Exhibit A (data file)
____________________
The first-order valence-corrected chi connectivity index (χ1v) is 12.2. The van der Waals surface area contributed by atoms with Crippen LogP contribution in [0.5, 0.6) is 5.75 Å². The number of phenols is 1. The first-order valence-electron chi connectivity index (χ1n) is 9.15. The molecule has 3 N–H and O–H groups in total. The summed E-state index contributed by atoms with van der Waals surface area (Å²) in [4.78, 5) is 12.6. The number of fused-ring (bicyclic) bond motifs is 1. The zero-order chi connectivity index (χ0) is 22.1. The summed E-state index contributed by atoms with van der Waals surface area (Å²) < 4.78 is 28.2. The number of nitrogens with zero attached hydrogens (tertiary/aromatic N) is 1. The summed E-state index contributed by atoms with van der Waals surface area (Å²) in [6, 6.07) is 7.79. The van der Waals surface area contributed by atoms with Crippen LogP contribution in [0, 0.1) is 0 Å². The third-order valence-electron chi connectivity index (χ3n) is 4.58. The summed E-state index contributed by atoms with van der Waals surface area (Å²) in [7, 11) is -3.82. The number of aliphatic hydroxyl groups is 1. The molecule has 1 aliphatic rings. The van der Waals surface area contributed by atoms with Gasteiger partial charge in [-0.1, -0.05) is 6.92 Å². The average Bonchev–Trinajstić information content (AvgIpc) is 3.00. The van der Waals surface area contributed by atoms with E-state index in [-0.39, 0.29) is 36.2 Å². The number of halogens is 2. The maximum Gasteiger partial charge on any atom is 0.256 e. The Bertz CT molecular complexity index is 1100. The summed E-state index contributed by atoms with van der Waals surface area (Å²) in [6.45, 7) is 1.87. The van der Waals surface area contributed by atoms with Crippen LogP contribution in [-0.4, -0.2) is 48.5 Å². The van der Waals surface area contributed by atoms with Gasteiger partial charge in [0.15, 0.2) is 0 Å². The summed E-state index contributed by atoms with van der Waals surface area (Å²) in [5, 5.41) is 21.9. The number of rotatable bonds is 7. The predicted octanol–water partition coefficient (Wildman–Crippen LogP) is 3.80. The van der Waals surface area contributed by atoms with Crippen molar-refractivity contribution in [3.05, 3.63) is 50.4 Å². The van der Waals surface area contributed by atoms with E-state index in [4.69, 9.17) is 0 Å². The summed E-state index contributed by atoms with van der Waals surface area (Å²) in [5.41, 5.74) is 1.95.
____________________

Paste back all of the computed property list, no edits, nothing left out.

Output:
The first-order valence-corrected chi connectivity index (χ1v) is 12.2. The van der Waals surface area contributed by atoms with Crippen LogP contribution in [0.5, 0.6) is 5.75 Å². The number of phenols is 1. The first-order valence-electron chi connectivity index (χ1n) is 9.15. The molecule has 3 N–H and O–H groups in total. The summed E-state index contributed by atoms with van der Waals surface area (Å²) in [4.78, 5) is 12.6. The number of fused-ring (bicyclic) bond motifs is 1. The zero-order chi connectivity index (χ0) is 22.1. The summed E-state index contributed by atoms with van der Waals surface area (Å²) < 4.78 is 28.2. The number of nitrogens with zero attached hydrogens (tertiary/aromatic N) is 1. The summed E-state index contributed by atoms with van der Waals surface area (Å²) in [6, 6.07) is 7.79. The van der Waals surface area contributed by atoms with Crippen LogP contribution in [0, 0.1) is 0 Å². The third-order valence-electron chi connectivity index (χ3n) is 4.58. The summed E-state index contributed by atoms with van der Waals surface area (Å²) in [7, 11) is -3.82. The number of aliphatic hydroxyl groups is 1. The molecule has 1 aliphatic rings. The van der Waals surface area contributed by atoms with Gasteiger partial charge in [-0.1, -0.05) is 6.92 Å². The average Bonchev–Trinajstić information content (AvgIpc) is 3.00. The van der Waals surface area contributed by atoms with E-state index in [-0.39, 0.29) is 36.2 Å². The number of halogens is 2. The maximum Gasteiger partial charge on any atom is 0.256 e. The Bertz CT molecular complexity index is 1100. The summed E-state index contributed by atoms with van der Waals surface area (Å²) in [6.45, 7) is 1.87. The van der Waals surface area contributed by atoms with Crippen LogP contribution in [-0.4, -0.2) is 48.5 Å². The van der Waals surface area contributed by atoms with Gasteiger partial charge in [0.15, 0.2) is 0 Å². The summed E-state index contributed by atoms with van der Waals surface area (Å²) in [5, 5.41) is 21.9. The number of rotatable bonds is 7. The predicted octanol–water partition coefficient (Wildman–Crippen LogP) is 3.80. The van der Waals surface area contributed by atoms with Crippen molar-refractivity contribution in [3.05, 3.63) is 50.4 Å². The van der Waals surface area contributed by atoms with E-state index in [4.69, 9.17) is 0 Å². The summed E-state index contributed by atoms with van der Waals surface area (Å²) in [5.41, 5.74) is 1.95.